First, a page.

One hundred years after the first Indian Scout was produced in Springfield, the latest iteration of the iconic model found a highly modified version of itself far from its home in Spirit Lake and on the frigid ice of Siberia’s Lake Baikal. It was time to run at the 2020 Baikal Mile, which is billed as an Ice Speed Festival.
It wasn’t supposed to be that way for the collaboration between Indian Motorcycle and Belgium-based Workhorse Speed Shop. Appaloosa was initially built by Workhorse Speed Shop’s Brice Hennebert for the 2019 Sultans of Sprint Championship Series on motorcycle-friendly tarmac in Europe.
Goodies such as an exhaust from Akrapovič, Öhlins suspension, Beringer brakes, and Dunlop tires improve the Scout’s performance, with Motorex providing lubrication. England’s Evok3 Performance chimed in, with Flybike helping with the tuning. The Scout from America was getting plenty of international help.
With MotoGP Legend Randy Mamola aboard, Appaloosa ended up finishing fourth in the Factory Class standings after a solenoid failure in the NOx injection system in the final round.
However, history wasn’t done with the Appaloosa. There was a new target—a lake covered with ice a meter thick and registering brutally cold thermometer readings.
“The feeling is crazy,” Hennebert shares. “It’s a bit like going racing on the moon. There’s absolutely no reference point. We go to a desert of ice in Siberia where it can be -40°C at night -20°C during the day.” For fans of Dr. Fahrenheit rather than Dr. Celsius, that’s 40-below at night and minus 4 in daylight.
Piloting the Appaloosa v2.0 at the Baikal Mile was the responsibility of Sébastien Lorentz from Lucky Cat Garage. Eidetic Ultimate Motorcycling readers will remember Lorentz from our November/December 2015 issue when we covered the fantastic Lucky Cat Garage Sprintbeemer Furtherer. The target: Baikal’s one-mile speed strip.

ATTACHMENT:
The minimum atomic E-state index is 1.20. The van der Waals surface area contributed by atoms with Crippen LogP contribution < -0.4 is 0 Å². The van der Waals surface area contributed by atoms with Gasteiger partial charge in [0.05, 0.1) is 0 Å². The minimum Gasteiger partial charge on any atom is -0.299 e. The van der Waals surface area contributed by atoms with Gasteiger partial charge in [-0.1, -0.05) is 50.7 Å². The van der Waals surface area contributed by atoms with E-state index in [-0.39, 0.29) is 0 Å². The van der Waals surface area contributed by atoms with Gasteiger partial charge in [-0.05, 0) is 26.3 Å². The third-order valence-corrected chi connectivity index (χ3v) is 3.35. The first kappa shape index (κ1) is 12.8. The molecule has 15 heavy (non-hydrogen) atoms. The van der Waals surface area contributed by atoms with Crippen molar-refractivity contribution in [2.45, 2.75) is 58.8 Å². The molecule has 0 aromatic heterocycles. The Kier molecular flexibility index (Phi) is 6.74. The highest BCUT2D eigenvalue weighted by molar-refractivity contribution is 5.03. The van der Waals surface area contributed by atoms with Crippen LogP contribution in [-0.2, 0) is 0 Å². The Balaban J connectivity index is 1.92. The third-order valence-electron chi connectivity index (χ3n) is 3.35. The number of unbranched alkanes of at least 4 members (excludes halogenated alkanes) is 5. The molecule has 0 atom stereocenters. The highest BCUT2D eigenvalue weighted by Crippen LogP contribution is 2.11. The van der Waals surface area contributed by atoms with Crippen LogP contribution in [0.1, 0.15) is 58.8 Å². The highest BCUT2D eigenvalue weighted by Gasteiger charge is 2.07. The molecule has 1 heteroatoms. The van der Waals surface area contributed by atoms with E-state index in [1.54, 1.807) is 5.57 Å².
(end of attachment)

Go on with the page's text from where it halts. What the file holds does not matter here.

“I couldn’t believe how amazing this event looked,” Hennebert said. “For a start, the lake is huge—over 600 kilometers (373 miles) long, 80 kilometers (50 miles) wide with more than 20 percent of the world’s fresh water. It was just so different from anything I am used to—thousands of miles away and with extreme temperatures.
"On top of that, you have all these people building crazy machines—from mad one-wheel contraptions to luxury vehicles on tank tracks—who come together to share the fun of pushing themselves and their creations to the limit.”
“The first run was good, I was just looking to test the traction of the studded tire that [mechanic] Dorsan had built, to see how stable the bike was and, of course, to make sure I could stop,” Lorentz admitted. “Appaloosa pulled really well, and the front tire was not being pulled by the uneven surface. With good control, traction, and stability, it has given me the confidence to go harder in the next run.”
After the shakedown eight-mile runs were concluded, adjustments were made to the tire pressure, stud pattern, and ECU mapping.
Lorentz and the IndianxWorkhorse Appaloosa v2.0 took to the ice on the final day with a goal of hitting 200 km/h (125 mph). Unfortunately, electric gremlins had their way with Appaloosa v2.0, and the top speed in the sub-zero conditions hit a still-impressive 180 km/h (112 mph) on the Baikal ice sheet in a one-mile run.
“Racing on ice is hard,” Hennebert acknowledged. “This is the most incredible thing I’ve tried to do. I’ve learnt so much and had a hell of a lot of fun doing it. We’re losing something like 30 percent of our speed to the conditions and, although we’ve had some issues, I am so glad we came here to test Appaloosa. My mind is racing with the possibilities and changes I’d like to make.”
Not just the mind races—so does the heart.
- Helmet: Shoei X-Fourteen
- Suit: Alpinestars GP Tech V3 w/ Tech-Air airbag
- Gloves: Alpinestars GP Pro R3
- Boots: Alpinestars SMX-6 V2 Gore-Tex